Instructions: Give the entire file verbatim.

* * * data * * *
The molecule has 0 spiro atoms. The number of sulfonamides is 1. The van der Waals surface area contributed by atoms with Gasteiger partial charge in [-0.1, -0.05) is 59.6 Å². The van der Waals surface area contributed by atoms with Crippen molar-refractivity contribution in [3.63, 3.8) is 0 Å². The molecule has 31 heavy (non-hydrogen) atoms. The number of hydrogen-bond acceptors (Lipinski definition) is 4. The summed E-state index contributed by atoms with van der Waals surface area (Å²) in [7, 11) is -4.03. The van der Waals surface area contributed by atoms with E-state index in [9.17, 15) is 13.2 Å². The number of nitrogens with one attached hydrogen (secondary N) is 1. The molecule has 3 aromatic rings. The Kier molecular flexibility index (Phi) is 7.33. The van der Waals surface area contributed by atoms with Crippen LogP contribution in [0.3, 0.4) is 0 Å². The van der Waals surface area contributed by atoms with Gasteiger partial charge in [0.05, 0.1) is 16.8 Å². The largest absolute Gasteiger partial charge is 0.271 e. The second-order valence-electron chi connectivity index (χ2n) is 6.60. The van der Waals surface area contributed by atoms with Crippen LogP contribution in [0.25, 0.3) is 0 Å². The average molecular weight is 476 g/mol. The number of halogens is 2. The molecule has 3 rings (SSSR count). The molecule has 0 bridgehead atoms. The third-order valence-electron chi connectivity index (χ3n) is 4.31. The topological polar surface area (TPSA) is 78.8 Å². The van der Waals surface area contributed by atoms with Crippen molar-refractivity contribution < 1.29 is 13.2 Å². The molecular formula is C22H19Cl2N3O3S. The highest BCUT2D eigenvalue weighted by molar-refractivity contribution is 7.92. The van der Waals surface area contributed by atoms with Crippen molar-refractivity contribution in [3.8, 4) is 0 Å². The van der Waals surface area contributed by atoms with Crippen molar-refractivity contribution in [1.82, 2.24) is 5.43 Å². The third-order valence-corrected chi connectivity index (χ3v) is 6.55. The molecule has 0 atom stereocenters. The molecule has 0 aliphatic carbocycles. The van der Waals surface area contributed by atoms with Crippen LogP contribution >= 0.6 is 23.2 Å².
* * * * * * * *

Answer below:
The molecule has 0 spiro atoms. The number of sulfonamides is 1. The van der Waals surface area contributed by atoms with Gasteiger partial charge in [-0.1, -0.05) is 59.6 Å². The van der Waals surface area contributed by atoms with Crippen molar-refractivity contribution in [3.63, 3.8) is 0 Å². The molecule has 31 heavy (non-hydrogen) atoms. The number of hydrogen-bond acceptors (Lipinski definition) is 4. The summed E-state index contributed by atoms with van der Waals surface area (Å²) in [7, 11) is -4.03. The van der Waals surface area contributed by atoms with E-state index in [9.17, 15) is 13.2 Å². The number of nitrogens with one attached hydrogen (secondary N) is 1. The molecule has 3 aromatic rings. The Kier molecular flexibility index (Phi) is 7.33. The van der Waals surface area contributed by atoms with Crippen LogP contribution in [0.3, 0.4) is 0 Å². The van der Waals surface area contributed by atoms with Gasteiger partial charge in [0.05, 0.1) is 16.8 Å². The largest absolute Gasteiger partial charge is 0.271 e. The second-order valence-electron chi connectivity index (χ2n) is 6.60. The van der Waals surface area contributed by atoms with Crippen LogP contribution in [0.25, 0.3) is 0 Å². The average molecular weight is 476 g/mol. The number of halogens is 2. The molecule has 3 rings (SSSR count). The molecule has 0 bridgehead atoms. The third-order valence-electron chi connectivity index (χ3n) is 4.31. The topological polar surface area (TPSA) is 78.8 Å². The van der Waals surface area contributed by atoms with Crippen molar-refractivity contribution < 1.29 is 13.2 Å². The molecular formula is C22H19Cl2N3O3S. The highest BCUT2D eigenvalue weighted by molar-refractivity contribution is 7.92. The van der Waals surface area contributed by atoms with Crippen molar-refractivity contribution in [3.8, 4) is 0 Å². The van der Waals surface area contributed by atoms with Crippen molar-refractivity contribution in [1.82, 2.24) is 5.43 Å². The third-order valence-corrected chi connectivity index (χ3v) is 6.55. The molecule has 0 atom stereocenters. The molecule has 0 aliphatic carbocycles. The van der Waals surface area contributed by atoms with Crippen LogP contribution >= 0.6 is 23.2 Å².